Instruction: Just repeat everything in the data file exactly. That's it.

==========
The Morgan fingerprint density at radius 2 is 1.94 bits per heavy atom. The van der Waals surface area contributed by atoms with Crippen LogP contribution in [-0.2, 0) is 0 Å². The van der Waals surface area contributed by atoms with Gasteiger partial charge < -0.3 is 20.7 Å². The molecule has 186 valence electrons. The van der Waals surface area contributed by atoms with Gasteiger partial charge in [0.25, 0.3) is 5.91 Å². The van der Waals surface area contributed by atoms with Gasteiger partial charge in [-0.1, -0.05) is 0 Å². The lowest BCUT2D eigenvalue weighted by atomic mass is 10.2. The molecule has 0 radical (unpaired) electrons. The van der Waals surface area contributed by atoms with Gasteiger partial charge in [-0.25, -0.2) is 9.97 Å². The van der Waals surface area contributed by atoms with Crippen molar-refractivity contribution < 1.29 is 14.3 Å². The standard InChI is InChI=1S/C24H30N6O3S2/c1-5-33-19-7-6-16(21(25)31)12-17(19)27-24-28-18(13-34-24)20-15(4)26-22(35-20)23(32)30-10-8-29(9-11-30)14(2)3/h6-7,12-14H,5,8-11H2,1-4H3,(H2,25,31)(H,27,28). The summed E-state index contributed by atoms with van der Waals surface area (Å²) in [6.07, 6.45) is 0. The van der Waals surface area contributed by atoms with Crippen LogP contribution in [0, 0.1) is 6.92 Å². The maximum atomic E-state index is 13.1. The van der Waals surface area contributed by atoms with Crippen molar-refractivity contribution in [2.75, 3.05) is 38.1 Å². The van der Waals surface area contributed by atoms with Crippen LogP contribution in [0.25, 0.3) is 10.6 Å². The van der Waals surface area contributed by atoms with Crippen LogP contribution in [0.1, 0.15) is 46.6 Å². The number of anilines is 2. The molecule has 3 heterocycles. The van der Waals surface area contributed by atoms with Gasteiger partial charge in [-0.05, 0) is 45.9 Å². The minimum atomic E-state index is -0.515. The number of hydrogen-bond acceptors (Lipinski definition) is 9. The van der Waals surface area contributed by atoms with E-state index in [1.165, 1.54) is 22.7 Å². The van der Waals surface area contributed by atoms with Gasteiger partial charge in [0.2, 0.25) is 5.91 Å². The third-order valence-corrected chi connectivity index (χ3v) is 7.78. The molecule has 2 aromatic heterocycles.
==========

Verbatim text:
The Morgan fingerprint density at radius 2 is 1.94 bits per heavy atom. The van der Waals surface area contributed by atoms with Crippen LogP contribution in [-0.2, 0) is 0 Å². The van der Waals surface area contributed by atoms with Gasteiger partial charge < -0.3 is 20.7 Å². The molecule has 186 valence electrons. The van der Waals surface area contributed by atoms with Gasteiger partial charge in [0.25, 0.3) is 5.91 Å². The van der Waals surface area contributed by atoms with Gasteiger partial charge in [-0.1, -0.05) is 0 Å². The lowest BCUT2D eigenvalue weighted by atomic mass is 10.2. The molecule has 0 radical (unpaired) electrons. The van der Waals surface area contributed by atoms with Gasteiger partial charge in [-0.25, -0.2) is 9.97 Å². The van der Waals surface area contributed by atoms with Crippen molar-refractivity contribution < 1.29 is 14.3 Å². The standard InChI is InChI=1S/C24H30N6O3S2/c1-5-33-19-7-6-16(21(25)31)12-17(19)27-24-28-18(13-34-24)20-15(4)26-22(35-20)23(32)30-10-8-29(9-11-30)14(2)3/h6-7,12-14H,5,8-11H2,1-4H3,(H2,25,31)(H,27,28). The summed E-state index contributed by atoms with van der Waals surface area (Å²) in [6.07, 6.45) is 0. The van der Waals surface area contributed by atoms with Crippen LogP contribution in [0, 0.1) is 6.92 Å². The maximum atomic E-state index is 13.1. The van der Waals surface area contributed by atoms with Crippen molar-refractivity contribution in [2.75, 3.05) is 38.1 Å². The van der Waals surface area contributed by atoms with Crippen LogP contribution in [0.25, 0.3) is 10.6 Å². The van der Waals surface area contributed by atoms with Crippen LogP contribution in [0.1, 0.15) is 46.6 Å². The number of anilines is 2. The molecule has 3 heterocycles. The van der Waals surface area contributed by atoms with Gasteiger partial charge in [-0.05, 0) is 45.9 Å². The minimum atomic E-state index is -0.515. The number of hydrogen-bond acceptors (Lipinski definition) is 9. The van der Waals surface area contributed by atoms with E-state index in [1.165, 1.54) is 22.7 Å². The van der Waals surface area contributed by atoms with Gasteiger partial charge in [0.2, 0.25) is 5.91 Å². The third-order valence-corrected chi connectivity index (χ3v) is 7.78. The molecule has 2 aromatic heterocycles.